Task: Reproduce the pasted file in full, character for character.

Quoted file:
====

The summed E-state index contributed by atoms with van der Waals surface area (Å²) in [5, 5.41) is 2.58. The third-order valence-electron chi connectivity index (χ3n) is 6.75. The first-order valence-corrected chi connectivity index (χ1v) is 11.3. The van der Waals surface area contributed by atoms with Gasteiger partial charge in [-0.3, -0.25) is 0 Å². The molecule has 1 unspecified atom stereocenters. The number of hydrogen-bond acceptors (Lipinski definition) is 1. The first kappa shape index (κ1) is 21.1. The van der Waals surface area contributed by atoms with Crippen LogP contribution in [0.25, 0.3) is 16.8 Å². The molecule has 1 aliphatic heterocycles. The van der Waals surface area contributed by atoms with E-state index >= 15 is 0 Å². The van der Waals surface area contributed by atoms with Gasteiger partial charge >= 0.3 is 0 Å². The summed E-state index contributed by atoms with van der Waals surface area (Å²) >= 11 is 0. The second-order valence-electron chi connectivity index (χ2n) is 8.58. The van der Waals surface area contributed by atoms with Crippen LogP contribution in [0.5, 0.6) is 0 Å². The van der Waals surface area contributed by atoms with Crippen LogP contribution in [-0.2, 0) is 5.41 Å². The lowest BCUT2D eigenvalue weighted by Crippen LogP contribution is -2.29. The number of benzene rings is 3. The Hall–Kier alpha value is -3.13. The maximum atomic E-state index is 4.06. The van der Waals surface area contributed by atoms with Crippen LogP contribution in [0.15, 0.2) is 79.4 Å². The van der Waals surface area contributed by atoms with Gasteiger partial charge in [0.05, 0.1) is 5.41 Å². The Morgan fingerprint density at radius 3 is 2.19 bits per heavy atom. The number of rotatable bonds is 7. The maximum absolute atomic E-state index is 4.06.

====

The summed E-state index contributed by atoms with van der Waals surface area (Å²) in [5, 5.41) is 2.58. The third-order valence-electron chi connectivity index (χ3n) is 6.75. The first-order valence-corrected chi connectivity index (χ1v) is 11.3. The van der Waals surface area contributed by atoms with Gasteiger partial charge in [-0.3, -0.25) is 0 Å². The molecule has 1 unspecified atom stereocenters. The number of hydrogen-bond acceptors (Lipinski definition) is 1. The first kappa shape index (κ1) is 21.1. The van der Waals surface area contributed by atoms with Crippen LogP contribution in [0.25, 0.3) is 16.8 Å². The molecule has 1 aliphatic heterocycles. The van der Waals surface area contributed by atoms with E-state index >= 15 is 0 Å². The van der Waals surface area contributed by atoms with Gasteiger partial charge >= 0.3 is 0 Å². The summed E-state index contributed by atoms with van der Waals surface area (Å²) >= 11 is 0. The second-order valence-electron chi connectivity index (χ2n) is 8.58. The van der Waals surface area contributed by atoms with Crippen LogP contribution in [0.5, 0.6) is 0 Å². The van der Waals surface area contributed by atoms with Crippen LogP contribution in [-0.2, 0) is 5.41 Å². The lowest BCUT2D eigenvalue weighted by Crippen LogP contribution is -2.29. The number of benzene rings is 3. The Hall–Kier alpha value is -3.13. The maximum atomic E-state index is 4.06. The van der Waals surface area contributed by atoms with Crippen LogP contribution in [0.15, 0.2) is 79.4 Å². The van der Waals surface area contributed by atoms with Gasteiger partial charge in [0.05, 0.1) is 5.41 Å². The Morgan fingerprint density at radius 3 is 2.19 bits per heavy atom. The number of rotatable bonds is 7. The maximum absolute atomic E-state index is 4.06.